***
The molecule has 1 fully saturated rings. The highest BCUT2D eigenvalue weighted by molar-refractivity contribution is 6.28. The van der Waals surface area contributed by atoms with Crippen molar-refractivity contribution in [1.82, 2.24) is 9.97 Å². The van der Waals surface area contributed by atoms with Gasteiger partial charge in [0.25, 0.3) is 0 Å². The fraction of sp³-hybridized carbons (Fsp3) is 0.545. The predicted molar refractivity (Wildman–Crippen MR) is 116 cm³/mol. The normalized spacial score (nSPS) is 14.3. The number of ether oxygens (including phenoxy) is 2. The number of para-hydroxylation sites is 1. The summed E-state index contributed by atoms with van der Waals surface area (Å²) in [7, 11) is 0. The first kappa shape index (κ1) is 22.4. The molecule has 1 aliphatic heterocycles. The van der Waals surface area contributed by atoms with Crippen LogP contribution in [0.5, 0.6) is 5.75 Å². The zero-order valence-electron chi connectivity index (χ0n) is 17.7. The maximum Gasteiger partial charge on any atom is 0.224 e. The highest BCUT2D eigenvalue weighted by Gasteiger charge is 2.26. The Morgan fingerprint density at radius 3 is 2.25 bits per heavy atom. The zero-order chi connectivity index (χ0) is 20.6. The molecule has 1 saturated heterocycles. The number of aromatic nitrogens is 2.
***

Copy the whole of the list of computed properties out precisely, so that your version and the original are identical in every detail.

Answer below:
The molecule has 1 fully saturated rings. The highest BCUT2D eigenvalue weighted by molar-refractivity contribution is 6.28. The van der Waals surface area contributed by atoms with Crippen molar-refractivity contribution in [1.82, 2.24) is 9.97 Å². The van der Waals surface area contributed by atoms with Gasteiger partial charge in [0.25, 0.3) is 0 Å². The fraction of sp³-hybridized carbons (Fsp3) is 0.545. The predicted molar refractivity (Wildman–Crippen MR) is 116 cm³/mol. The normalized spacial score (nSPS) is 14.3. The number of ether oxygens (including phenoxy) is 2. The number of para-hydroxylation sites is 1. The summed E-state index contributed by atoms with van der Waals surface area (Å²) in [7, 11) is 0. The first kappa shape index (κ1) is 22.4. The molecule has 1 aliphatic heterocycles. The van der Waals surface area contributed by atoms with Crippen LogP contribution in [0.5, 0.6) is 5.75 Å². The zero-order valence-electron chi connectivity index (χ0n) is 17.7. The maximum Gasteiger partial charge on any atom is 0.224 e. The highest BCUT2D eigenvalue weighted by Gasteiger charge is 2.26. The Morgan fingerprint density at radius 3 is 2.25 bits per heavy atom. The zero-order chi connectivity index (χ0) is 20.6. The molecule has 1 saturated heterocycles. The number of aromatic nitrogens is 2.